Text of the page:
We should, in particular, distinguish between his notion of “mythology” and Foucault “regime of truth” that is specific to a given society. The presuppositions, attitudes and practices that constitute the “riverbed”, or “mythology”, have no truth value; they are “pictures”. While the metaphor of a “background’ can mislead us to see cultures as standing separately, each before its wall, the metaphor of a “riverbed” allows them to have common sources, to cross or run alongside each other, to converge as well as diverge. Wittgenstein does not speak of a “dominant group” that seeks to impose its “regime of truth” on other groups, but of a common net of connected meanings in terms of which people may have different, and sometimes opposing “language games” and attitudes. His approach is therefore compatible with the possibility that in some respects some people, conservatives as well as modern ones, whose Jewish, Moslem or Christian “riverbeds” have common sources and are constantly in some or other kind of interaction, are closer to each other than to members of their respective groups. (In fact, he himself a Catholic son of converted parents that was considered as a Jew by the Nazis, was quite perplexed about his own identity.) In a dialogue cited by (Phillips, 1986, p. 30) he speaks of a ritual of the ancient Hebrews and says: “The scapegoat on which sins are laid and which goes out into the wilderness with them, is a false picture”, and thereby makes an allusion to a “picture” that has a central place in Christianity. While Phillips explains that the Hebrew “picture” (taken literarily) is nonsensical while the Christian picture (taken figuratively) speaks of a familiar phenomenon and therefore makes sense as a metaphor, Wittgenstein himself does not continue to say “like all the false pictures of the Hebrews”, but says, rather ironically: and like all the false - explained latter as misleading -pictures of philosophy” . He, unlike Phillips, does not say that Christian “mythology” is basically different and makes more sense than the Hebrew one, for both can be seen either as a nonsensical method of transference of sins and responsibility and both can be seen as a symbolic rejection of sins. He, on a meta-level, sees both as “pictures” that are “like …pictures of philosophy”. He concludes by relating to a non-misleading philosophy: Philosophy might be said to purify thought from a misleading mythology”.Cultural relativism is a “misleading mythology” and not a purifying philosophy.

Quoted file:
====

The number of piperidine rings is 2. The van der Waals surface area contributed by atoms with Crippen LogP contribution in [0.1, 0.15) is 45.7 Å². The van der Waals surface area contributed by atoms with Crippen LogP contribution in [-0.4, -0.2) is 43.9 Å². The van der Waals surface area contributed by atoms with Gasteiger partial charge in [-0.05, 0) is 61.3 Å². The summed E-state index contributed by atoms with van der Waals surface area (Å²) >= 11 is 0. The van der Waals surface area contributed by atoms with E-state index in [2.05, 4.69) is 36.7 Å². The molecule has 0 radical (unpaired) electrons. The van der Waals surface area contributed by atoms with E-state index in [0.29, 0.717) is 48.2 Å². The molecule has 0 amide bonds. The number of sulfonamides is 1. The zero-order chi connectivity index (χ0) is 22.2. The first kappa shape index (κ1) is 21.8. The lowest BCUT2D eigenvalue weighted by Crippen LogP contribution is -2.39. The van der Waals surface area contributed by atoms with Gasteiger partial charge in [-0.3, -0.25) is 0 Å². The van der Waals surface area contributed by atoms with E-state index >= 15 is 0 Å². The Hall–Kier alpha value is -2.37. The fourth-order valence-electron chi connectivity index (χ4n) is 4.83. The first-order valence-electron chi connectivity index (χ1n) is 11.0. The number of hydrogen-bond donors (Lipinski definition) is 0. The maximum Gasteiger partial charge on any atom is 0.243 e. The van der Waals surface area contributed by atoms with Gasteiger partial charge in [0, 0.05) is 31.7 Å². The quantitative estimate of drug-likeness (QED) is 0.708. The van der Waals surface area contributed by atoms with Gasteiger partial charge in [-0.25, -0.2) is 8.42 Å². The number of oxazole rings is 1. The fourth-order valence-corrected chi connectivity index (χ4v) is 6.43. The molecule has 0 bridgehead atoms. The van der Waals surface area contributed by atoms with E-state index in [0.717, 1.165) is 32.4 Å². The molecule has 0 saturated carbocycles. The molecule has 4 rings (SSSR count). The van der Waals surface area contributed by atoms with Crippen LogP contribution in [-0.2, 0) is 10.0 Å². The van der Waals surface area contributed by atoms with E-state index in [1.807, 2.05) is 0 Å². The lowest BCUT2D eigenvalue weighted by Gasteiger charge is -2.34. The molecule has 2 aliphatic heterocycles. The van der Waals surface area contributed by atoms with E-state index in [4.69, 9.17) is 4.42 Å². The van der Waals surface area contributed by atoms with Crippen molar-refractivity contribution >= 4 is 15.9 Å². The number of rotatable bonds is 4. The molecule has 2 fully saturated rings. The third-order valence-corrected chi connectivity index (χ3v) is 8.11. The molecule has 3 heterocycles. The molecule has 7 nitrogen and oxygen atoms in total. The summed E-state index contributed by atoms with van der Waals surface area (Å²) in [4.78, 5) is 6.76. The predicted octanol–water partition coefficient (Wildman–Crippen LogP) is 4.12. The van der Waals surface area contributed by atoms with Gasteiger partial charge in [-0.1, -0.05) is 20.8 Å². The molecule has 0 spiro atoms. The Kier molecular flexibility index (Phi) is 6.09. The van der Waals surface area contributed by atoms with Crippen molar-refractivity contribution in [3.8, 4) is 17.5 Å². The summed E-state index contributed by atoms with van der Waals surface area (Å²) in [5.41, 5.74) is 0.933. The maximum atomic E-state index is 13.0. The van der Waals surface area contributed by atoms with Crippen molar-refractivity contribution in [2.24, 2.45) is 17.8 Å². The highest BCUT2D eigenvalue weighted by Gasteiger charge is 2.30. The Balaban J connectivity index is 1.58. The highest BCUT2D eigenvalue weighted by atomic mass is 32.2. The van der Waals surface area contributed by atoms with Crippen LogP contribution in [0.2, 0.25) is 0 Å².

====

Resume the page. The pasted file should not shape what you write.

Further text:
The cultural relativist sticks to the level of the “games” and denies the possibility of “meta-games” were “mythologies” are judged to be “misleading”. He insists that one cannot judge a move in checkers by the rules of chess. But this truism is relevant only in a “language game” that permits – and according to Wittgenstein any permission of that sort is a matter of an underlying “mythology” - only intra-game judgments. Wittgenstein, who judges “mythologies”, does not limit himself to such “games”. Though he does not mention “meta-games” (which in his context of discourse could hint at a superiority of abstract logical meta-languages over the “ordinary” ones) he does not hesitate to point to the superiority of “ordinary” discourses over the “grammatical jokes” of philosophers (Wittgenstein, 1958, §111). The linkage between “jokes” and “misleading” is perhaps inspired by the linguistic analysis of witty puns and jokes, dreams and neuroses in (Freud, 1900, & 1905), which shows “illogical” shifting back and forth between a variety of “language-games” with the ironic pretension (or self-deception) to “play” one and the same “game”. Lévi-Strauss (1962) shows how such a “metaphoric” or “metonymic” shifts (which he calls “savage” but not “illogical”) work in myths and rituals, and hint, like Freud’s jokes, at denied conflicts and contradictions that are apparently resolved. Myths, like jokes, are not misleading as long as the audience is aware of their “poetic” character, and does not take them as statements of facts. The “grammatical jokes” of philosophers are “jokes” because they make wild shifting between “language-games” but pretend to be statements of facts. They are therefore “misleading mythologies”, and the role of (purifying) philosophy is to warn against the misleading and prevent it. Such “purification” is a “meta-game” that compares “language-games” and judges them, although the playing of the misleading philosopher and his ironic, poetic, joking, myth-telling and neurotic accomplices (including Wittgenstein himself in all those roles) is perhaps too anarchic and idiosyncratic to be considered as rule-governed social “language game”. It is, moreover, a “meta-game” that allows challenging the player, asking why he chooses to play it and, as Wittgenstein says with regard to a conversation with an imaginary king from an imaginary (inferior) culture: he “would be brought to look at the world in a different way” (Wittgenstein, 1995, §92)